Holly Marsh set out to conquer the entryway clutter issue by turning a common household item into a clever organizational system. She found this vintage shutter at a local thrift store and hung it up next to the back door where everyone comes and goes. Then, she placed S hooks and clothespins on the wooden slats to hold everyone's keys and outgoing mail, invitations and other important memos. An old wooden box below keeps often-worn shoes contained, too. Now there's no excuse for missing keys, lost invites or misplaced bills.
When Lance Jackson and David Ecton with Parker Kennedy Living saw this French mirror in their client's master bedroom, they knew it had to fill the expansive space above the fireplace and wood mantel. "We moved it because the ceilings were so high. I wanted it to be a statement piece in that room," says Jackson, co-founder of the Atlanta interior design firm. Both the mirror and the framed art, also from the homeowner's collection and previously elsewhere, are good examples of how to reuse existing items in interesting ways. Consider using an oversized dramatic mirror with a petite painting or photo.
STATE Bags’ founders – a husband-and-wife duo who also created the Country Roads Foundation to support kids in New York City – noticed that countless children in the city were carrying their possessions around in trash bags. They formed STATE to address the issue by donating a backpack filled with schools supplies for every bag sold. The biggest impact happens at the company’s Bag Drop events: motivational rallies where children leave with both a new backpack and a renewed belief in themselves.
We laid out a succulent in a cement pot, a copper timer, a brass coin dish with a squirrel on it, and a black and white cross stitch of a cactus. Pulling these things from my client's house together was all we needed for inspiration. The way they played was organic, playful and sophisticated. It was perfect. We let our design juices flow from that beautiful inspiration! The back wall tile was everything. My client knew she wanted it to be green so from there I searched and searched for amazing, jaw-dropping options. We finally found a place in Nashville with the tile we wanted. I can say that when I walked around the corner and saw it for the first time, I got tears in my eyes! It was that beautiful! What a sucker. The rest of the design was intended to enhance that wall, to be well styled but not compete. It's a great balance and 100% my client!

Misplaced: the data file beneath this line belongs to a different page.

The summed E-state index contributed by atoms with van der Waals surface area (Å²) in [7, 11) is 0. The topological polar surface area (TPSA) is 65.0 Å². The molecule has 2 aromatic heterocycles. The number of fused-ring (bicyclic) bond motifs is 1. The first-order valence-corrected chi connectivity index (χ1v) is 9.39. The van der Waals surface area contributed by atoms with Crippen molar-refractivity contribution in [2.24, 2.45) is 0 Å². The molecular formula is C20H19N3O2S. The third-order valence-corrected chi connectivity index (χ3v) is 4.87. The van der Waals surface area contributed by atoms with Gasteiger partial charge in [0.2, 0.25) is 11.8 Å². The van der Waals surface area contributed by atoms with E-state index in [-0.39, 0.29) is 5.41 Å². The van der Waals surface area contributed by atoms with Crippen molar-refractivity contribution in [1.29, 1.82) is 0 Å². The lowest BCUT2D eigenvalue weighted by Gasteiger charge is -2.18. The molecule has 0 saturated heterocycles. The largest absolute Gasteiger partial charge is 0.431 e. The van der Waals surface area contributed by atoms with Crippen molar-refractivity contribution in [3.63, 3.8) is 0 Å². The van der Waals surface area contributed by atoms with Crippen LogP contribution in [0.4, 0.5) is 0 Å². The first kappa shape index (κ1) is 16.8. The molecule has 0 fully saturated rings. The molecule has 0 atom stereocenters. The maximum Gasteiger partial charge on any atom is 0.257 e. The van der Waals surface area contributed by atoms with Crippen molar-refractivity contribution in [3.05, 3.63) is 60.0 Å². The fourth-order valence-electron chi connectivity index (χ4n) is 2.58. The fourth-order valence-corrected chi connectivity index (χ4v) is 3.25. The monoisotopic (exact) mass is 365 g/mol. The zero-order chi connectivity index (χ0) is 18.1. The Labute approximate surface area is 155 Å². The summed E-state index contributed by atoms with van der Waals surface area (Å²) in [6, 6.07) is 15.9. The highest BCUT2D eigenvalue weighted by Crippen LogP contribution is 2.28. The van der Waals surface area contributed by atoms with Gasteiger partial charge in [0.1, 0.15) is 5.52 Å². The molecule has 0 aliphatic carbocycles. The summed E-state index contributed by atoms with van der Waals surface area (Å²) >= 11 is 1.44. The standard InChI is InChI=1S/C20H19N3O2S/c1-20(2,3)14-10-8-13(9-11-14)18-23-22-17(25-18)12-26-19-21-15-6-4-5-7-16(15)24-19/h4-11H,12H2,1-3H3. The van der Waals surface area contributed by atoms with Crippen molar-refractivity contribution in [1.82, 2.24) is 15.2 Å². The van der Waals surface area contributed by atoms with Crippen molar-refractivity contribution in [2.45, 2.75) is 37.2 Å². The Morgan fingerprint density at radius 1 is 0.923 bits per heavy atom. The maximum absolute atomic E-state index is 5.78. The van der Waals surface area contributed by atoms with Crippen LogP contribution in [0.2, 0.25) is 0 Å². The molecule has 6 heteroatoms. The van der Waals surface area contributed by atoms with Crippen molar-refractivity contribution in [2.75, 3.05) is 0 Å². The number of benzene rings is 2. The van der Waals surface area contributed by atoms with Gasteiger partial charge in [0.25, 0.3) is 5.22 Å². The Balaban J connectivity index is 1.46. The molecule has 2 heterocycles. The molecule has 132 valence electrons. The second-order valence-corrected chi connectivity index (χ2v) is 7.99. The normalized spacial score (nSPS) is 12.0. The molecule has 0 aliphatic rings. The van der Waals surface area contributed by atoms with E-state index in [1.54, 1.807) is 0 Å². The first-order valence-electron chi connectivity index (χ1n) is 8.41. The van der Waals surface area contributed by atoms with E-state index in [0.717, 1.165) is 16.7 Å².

One of the reasons that African prints and patterns make quite a statement in the home, is the graphic nature of the designs. Many of the textile designs from the African continent are based upon mathematic principles and there is a distinct sense of geometry in pieces such as the popular Bogolan fabrics of Mali, more commonly referred to as, “mud cloth.” This traditional Malian textile has been reimagined by Nasozi Kakembo of xnasozi (http://www.osxnasozi.com/), as a modern drum shade (http://www.osxnasozi.com/product/mudcloth-inspired-handpainted-drum-lampshades-domino). The hand-painted design stands out with dots and x shapes that can be found in traditional mud cloth.
No matter where you live, the right design can take you anywhere you want to be in the world. We know that it's true because that’s exactly what Brooklyn-based designer, Malene Barnett (https://www.maleneb.com/), founder of the eponymous lifestyle brand Malene Bhasdone has done. She’s taken her expansive Bedford-Stuyvesant brownstone on a journey from New York City all the way to the Caribbean Islands that her family originally hails from. It’s a trip that’s open to anyone who steps through the doors to find the symphony of colors, patterns and accessories that fill the space from top to bottom.